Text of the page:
After weeks of floundering in the mid-$40s per barrel, a new rally for crude oil got underway this week. WTI jumped to $50 per barrel and Brent is now over $53 per barrel. There are several reasons behind the rally, some of which we have touched on before. U.S. oil production is declining, despite confusing weekly data from the EIA that sometimes suggests otherwise. The rig count fell sharply last week, which underpinned the notion that the sector is contracting.
This week, a few more bullish developments surfaced. One was a sudden weakness in the U.S. dollar. After minutes were released from the latest Fed meeting, global financial markets saw hesitation on the behalf of the central bank to raise interest rates. The possibility that the Fed might hold off pushed down the dollar, which tends to push up the price of crude. Related: Does This Offhand Gov't Comment Signal A Big Oil Opportunity?
Another reason oil prices are rising is the escalating conflict in the Middle East. Russia’s airstrikes in Syria are raising concerns about a worsening conflict. It is hard to imagine that the war in Syria, now more than four years old, could possibly get worse. However, Russia’s intervention adds even more complexity and potential for deterioration. The U.S. military is dramatically scaling back its assistance to Syrian rebels after the multiyear effort has proved to be an utter failure. The move is also being made with an acknowledgment about the seriousness of Russia’s intervention. Privately, the Obama administration believes that Russia will get itself bogged down in a conflict that has no viable solution at this point. In any event, it has been a while since geopolitical conflict has slapped a risk premium on the price of crude oil, but Russia’s actions appear to be doing just that.
Goldman Sachs, which has made headlines with its bearish calls for oil, reiterated its stance this week. The investment bank says that the recent rally is overblown and that the underlying fundamentals in the oil market for supply and demand are unchanged. Global oil markets are still oversupplied. Despite a contraction in U.S. production, other producers from around the world are making up for the shortfall. After everyone realizes that the rally in prices is too much, too soon, “we expect this rally to reverse and reiterate our forecast for lower prices for longer,” Goldman analysts wrote. Related: Historic Failure For Brazilian Oil Auction
The Bank of England is growing concerned about the financial system’s exposure to the collapse in commodity prices. The regulator asked British banks to disclose their exposure to plummeting values of commodity assets. In particular, the selloff of Swiss mining giant Glencore (LON: GLEN) over the past month caused the Bank of England’s Prudential Regulation Authority to step in. Glencore saw its share price melt down by 30 percent in a single day last week. The regulator wants to make sure that banks are preparing themselves for a lower-for-longer bust in commodity prices.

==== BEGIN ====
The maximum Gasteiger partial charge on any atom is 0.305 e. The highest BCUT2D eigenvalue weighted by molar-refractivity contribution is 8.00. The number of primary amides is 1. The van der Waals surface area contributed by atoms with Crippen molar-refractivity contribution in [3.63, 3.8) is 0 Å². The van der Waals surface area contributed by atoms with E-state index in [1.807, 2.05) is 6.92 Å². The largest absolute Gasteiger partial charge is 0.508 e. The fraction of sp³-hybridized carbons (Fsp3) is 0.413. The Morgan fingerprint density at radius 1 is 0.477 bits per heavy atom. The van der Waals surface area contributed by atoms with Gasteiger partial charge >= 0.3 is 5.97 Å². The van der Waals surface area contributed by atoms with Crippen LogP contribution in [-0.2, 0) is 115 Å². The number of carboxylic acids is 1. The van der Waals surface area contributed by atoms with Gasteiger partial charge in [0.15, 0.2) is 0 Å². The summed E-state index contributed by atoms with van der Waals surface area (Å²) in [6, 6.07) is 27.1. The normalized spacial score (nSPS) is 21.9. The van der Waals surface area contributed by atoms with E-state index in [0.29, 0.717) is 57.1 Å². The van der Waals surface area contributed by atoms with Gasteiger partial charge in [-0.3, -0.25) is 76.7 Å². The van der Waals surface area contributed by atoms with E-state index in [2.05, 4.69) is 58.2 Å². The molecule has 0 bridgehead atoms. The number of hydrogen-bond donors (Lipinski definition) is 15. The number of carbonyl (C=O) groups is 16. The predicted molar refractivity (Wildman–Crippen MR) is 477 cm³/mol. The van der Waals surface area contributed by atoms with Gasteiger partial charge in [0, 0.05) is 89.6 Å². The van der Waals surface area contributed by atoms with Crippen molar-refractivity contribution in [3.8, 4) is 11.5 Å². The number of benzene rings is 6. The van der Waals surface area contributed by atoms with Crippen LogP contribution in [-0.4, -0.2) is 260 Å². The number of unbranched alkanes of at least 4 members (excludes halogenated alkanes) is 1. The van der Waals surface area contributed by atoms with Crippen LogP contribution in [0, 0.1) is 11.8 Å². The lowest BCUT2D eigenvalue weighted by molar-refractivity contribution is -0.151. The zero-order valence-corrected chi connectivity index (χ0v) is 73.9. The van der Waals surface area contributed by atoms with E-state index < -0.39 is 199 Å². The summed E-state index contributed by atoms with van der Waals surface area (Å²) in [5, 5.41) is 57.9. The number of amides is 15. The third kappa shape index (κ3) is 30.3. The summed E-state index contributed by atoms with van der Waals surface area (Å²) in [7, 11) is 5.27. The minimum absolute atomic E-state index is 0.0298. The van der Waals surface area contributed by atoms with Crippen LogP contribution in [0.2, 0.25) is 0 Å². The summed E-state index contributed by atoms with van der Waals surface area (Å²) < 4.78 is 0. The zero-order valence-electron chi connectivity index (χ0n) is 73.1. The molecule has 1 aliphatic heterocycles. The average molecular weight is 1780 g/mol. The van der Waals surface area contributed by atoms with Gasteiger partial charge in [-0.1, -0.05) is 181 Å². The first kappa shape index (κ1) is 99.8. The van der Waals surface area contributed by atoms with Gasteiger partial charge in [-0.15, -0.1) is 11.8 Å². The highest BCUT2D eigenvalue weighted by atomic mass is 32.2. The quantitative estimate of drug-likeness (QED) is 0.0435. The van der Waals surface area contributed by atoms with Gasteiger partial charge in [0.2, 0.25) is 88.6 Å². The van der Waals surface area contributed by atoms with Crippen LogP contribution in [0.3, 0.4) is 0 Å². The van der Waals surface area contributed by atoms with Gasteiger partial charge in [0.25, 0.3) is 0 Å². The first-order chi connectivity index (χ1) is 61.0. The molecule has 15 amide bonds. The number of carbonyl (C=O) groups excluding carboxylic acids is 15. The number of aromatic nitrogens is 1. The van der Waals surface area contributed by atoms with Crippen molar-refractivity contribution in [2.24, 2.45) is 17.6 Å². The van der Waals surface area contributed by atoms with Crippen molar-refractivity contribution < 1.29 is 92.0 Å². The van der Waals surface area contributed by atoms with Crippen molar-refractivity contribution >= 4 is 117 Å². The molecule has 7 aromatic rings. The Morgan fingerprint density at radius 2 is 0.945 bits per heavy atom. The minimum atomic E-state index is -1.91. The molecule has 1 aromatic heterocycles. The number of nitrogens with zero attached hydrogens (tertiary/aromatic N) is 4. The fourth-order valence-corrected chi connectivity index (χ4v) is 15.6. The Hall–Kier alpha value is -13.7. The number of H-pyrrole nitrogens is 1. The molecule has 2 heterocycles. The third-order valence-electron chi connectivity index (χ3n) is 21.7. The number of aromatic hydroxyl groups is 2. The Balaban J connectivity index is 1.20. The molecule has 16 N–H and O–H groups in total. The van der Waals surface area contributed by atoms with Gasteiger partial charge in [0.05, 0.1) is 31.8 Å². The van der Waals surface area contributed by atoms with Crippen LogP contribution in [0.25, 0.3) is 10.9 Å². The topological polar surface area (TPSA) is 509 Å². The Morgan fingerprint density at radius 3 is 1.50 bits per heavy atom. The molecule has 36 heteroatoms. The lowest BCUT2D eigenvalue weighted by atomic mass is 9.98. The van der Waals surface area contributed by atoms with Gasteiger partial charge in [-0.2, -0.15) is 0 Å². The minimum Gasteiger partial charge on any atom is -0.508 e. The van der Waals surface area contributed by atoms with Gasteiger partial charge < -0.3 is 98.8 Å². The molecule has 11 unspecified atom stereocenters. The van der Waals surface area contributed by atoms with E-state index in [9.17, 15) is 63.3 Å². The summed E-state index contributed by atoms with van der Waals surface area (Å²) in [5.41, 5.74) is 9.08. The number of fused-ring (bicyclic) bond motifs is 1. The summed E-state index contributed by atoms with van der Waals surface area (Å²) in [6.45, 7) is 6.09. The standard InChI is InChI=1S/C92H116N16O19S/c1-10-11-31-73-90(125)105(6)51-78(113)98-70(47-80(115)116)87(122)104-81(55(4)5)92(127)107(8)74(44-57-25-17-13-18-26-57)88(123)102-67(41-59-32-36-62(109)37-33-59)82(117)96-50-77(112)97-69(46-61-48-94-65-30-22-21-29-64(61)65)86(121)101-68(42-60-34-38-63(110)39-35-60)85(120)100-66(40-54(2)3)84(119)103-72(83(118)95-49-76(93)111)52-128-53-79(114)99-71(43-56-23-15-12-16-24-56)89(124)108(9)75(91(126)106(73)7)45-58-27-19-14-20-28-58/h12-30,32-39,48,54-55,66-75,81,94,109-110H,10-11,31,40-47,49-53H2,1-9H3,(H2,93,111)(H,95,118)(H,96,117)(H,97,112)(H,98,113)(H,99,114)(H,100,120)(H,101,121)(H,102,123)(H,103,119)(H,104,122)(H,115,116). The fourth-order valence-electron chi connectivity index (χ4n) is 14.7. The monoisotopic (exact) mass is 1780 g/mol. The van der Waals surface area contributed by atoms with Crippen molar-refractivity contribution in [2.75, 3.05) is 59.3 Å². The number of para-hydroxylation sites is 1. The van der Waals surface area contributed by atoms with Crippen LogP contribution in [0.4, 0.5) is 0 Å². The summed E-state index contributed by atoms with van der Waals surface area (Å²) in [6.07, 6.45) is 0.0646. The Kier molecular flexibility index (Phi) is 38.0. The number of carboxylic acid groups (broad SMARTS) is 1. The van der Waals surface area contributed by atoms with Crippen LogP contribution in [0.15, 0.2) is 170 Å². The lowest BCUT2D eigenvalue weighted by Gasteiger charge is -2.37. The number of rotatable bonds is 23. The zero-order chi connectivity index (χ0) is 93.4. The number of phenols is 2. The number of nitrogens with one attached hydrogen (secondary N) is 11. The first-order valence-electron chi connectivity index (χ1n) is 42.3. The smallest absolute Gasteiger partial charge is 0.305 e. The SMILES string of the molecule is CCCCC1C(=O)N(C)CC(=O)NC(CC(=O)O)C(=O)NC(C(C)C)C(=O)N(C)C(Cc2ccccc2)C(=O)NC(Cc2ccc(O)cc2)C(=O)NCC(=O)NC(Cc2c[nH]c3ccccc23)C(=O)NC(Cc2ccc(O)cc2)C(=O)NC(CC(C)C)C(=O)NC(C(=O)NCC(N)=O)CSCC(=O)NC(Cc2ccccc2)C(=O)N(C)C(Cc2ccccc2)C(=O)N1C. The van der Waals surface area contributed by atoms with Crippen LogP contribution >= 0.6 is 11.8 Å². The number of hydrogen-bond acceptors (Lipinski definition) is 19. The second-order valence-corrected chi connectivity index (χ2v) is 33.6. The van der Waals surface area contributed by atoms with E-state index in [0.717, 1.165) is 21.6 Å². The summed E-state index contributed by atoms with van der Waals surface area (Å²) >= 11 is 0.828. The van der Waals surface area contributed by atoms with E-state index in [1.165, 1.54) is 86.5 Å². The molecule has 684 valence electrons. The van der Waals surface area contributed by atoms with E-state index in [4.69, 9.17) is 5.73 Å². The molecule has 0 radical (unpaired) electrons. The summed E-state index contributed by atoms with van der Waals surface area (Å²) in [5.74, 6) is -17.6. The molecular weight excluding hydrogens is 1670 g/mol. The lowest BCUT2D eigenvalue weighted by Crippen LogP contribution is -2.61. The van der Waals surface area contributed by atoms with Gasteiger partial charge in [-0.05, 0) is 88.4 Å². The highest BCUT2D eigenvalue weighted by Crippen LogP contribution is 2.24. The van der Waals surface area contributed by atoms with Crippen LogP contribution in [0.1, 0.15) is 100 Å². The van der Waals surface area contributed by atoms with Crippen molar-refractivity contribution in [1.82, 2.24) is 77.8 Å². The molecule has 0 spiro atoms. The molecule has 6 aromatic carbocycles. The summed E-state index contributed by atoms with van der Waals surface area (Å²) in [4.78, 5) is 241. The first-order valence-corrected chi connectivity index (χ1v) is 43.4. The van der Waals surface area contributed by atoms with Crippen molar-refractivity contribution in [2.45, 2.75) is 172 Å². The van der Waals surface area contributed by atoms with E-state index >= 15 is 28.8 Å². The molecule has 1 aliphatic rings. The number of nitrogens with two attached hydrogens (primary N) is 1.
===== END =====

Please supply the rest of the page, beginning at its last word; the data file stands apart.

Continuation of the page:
Encana (NYSE: ECA) announced plans to divest itself from oil and gas assets in Colorado. The Canadian company hopes to raise $900 million by selling 51,000 net acres from the Denver Julesburg Basin, and Encana will use the revenue to shore up its balance sheet. After taking damage from the collapse in crude prices, Encana is streamlining its operations and plans on focusing on four key areas: the Eagle Ford, the Permian, and the Duvernay and Montney Basins in Canada.
The movement by the oil and gas industry to convince the U.S. Congress to repeal the ban on oil exports continues to play out in Washington, despite some hiccups. After appearing to pick up inexorable momentum, the campaign has now become split along party lines after the White House issued a veto threat. The House will vote on a bill to lift the ban on October 9, and while passage is likely with Republican support, the bill is probably going nowhere unless Republicans can figure out ways to bring on board reluctant Democrats. The conversation has shifted to what kind of incentives can be added to the package to sweeten the deal, such as an extension of tax credits for renewable energy and funding for land conservation. Those sorts of things may attract Democrats, but an approach that includes a bunch of amendments may also collapse under its own weight, as too many unrelated interests bog down the effort. Meanwhile, the Republicans’ disarray over who will become the next Speaker of the House will absorb all of Washington’s attention until it is sorted out. Related: Energy Storage Just Got A Massive Vote Of Confidence
Investment in renewable energy reached $70 billion in the third quarter of this year, according to Bloomberg New Energy Finance. The total was down 1 percent from a year earlier, but the Americas saw a large increase in activity. Brazil saw investment in renewables jump by 131 percent; Chile’s investment shot up by more than eight-fold; and the United States saw investment surge to $13.4 billion, a 25 percent increase. Falling costs are allowing technologies like solar and wind to increasingly compete with fossil fuels around the world.
Malaysian state-owned oil and gas company Petronas is reaffirming its determination to develop a massive LNG project on Canada’s Pacific Coast. Petronas said that the C$36 billion (USD$28 billion) Pacific NorthWest LNG project will proceed despite the significant downturn in LNG markets. According to IHS Inc., only one in every 20 proposed LNG export terminals around the world will actually be needed by 2025. Japan is returning to nuclear power, which will cut into its LNG demand. China’s LNG demand is not growing as much as expected. As a result, many of the proposed projects will never be built.
By Evan Kelly of Oilprice.com
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